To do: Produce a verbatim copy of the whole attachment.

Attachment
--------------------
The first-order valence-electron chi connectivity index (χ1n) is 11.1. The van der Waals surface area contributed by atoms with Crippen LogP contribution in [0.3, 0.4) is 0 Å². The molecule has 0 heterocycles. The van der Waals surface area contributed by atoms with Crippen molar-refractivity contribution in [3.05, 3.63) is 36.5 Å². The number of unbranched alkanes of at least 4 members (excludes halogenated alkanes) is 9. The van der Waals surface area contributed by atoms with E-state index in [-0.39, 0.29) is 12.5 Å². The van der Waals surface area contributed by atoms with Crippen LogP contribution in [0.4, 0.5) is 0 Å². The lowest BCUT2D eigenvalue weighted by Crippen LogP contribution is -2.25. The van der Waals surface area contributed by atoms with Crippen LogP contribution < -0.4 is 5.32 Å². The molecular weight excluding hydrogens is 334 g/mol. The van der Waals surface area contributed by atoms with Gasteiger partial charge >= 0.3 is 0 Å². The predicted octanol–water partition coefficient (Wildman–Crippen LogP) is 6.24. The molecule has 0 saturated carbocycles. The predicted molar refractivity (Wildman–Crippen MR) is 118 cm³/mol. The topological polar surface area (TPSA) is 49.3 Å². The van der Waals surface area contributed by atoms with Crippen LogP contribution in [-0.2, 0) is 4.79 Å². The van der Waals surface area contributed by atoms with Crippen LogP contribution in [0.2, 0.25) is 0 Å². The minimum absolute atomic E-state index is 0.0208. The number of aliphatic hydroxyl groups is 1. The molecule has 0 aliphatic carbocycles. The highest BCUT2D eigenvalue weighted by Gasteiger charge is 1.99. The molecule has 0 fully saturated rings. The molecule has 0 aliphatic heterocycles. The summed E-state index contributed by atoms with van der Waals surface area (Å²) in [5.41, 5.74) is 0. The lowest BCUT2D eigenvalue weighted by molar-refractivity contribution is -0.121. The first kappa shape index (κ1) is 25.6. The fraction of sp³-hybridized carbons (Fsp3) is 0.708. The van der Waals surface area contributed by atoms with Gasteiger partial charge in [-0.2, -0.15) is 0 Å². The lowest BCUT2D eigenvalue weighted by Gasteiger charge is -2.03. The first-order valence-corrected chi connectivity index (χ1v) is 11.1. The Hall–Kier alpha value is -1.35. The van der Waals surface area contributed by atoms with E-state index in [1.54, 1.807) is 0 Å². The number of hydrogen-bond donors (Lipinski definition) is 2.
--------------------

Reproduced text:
The first-order valence-electron chi connectivity index (χ1n) is 11.1. The van der Waals surface area contributed by atoms with Crippen LogP contribution in [0.3, 0.4) is 0 Å². The molecule has 0 heterocycles. The van der Waals surface area contributed by atoms with Crippen molar-refractivity contribution in [3.05, 3.63) is 36.5 Å². The number of unbranched alkanes of at least 4 members (excludes halogenated alkanes) is 9. The van der Waals surface area contributed by atoms with E-state index in [-0.39, 0.29) is 12.5 Å². The van der Waals surface area contributed by atoms with Crippen LogP contribution in [0.4, 0.5) is 0 Å². The lowest BCUT2D eigenvalue weighted by Crippen LogP contribution is -2.25. The van der Waals surface area contributed by atoms with Crippen LogP contribution < -0.4 is 5.32 Å². The molecular weight excluding hydrogens is 334 g/mol. The van der Waals surface area contributed by atoms with Gasteiger partial charge >= 0.3 is 0 Å². The predicted octanol–water partition coefficient (Wildman–Crippen LogP) is 6.24. The molecule has 0 saturated carbocycles. The predicted molar refractivity (Wildman–Crippen MR) is 118 cm³/mol. The topological polar surface area (TPSA) is 49.3 Å². The van der Waals surface area contributed by atoms with Crippen LogP contribution in [-0.2, 0) is 4.79 Å². The van der Waals surface area contributed by atoms with Crippen LogP contribution in [0.2, 0.25) is 0 Å². The minimum absolute atomic E-state index is 0.0208. The number of aliphatic hydroxyl groups is 1. The molecule has 0 aliphatic carbocycles. The highest BCUT2D eigenvalue weighted by Gasteiger charge is 1.99. The molecule has 0 fully saturated rings. The molecule has 0 aliphatic heterocycles. The summed E-state index contributed by atoms with van der Waals surface area (Å²) in [5.41, 5.74) is 0. The lowest BCUT2D eigenvalue weighted by molar-refractivity contribution is -0.121. The first kappa shape index (κ1) is 25.6. The fraction of sp³-hybridized carbons (Fsp3) is 0.708. The van der Waals surface area contributed by atoms with Gasteiger partial charge in [-0.2, -0.15) is 0 Å². The lowest BCUT2D eigenvalue weighted by Gasteiger charge is -2.03. The first-order valence-corrected chi connectivity index (χ1v) is 11.1. The Hall–Kier alpha value is -1.35. The van der Waals surface area contributed by atoms with E-state index in [1.54, 1.807) is 0 Å². The number of hydrogen-bond donors (Lipinski definition) is 2.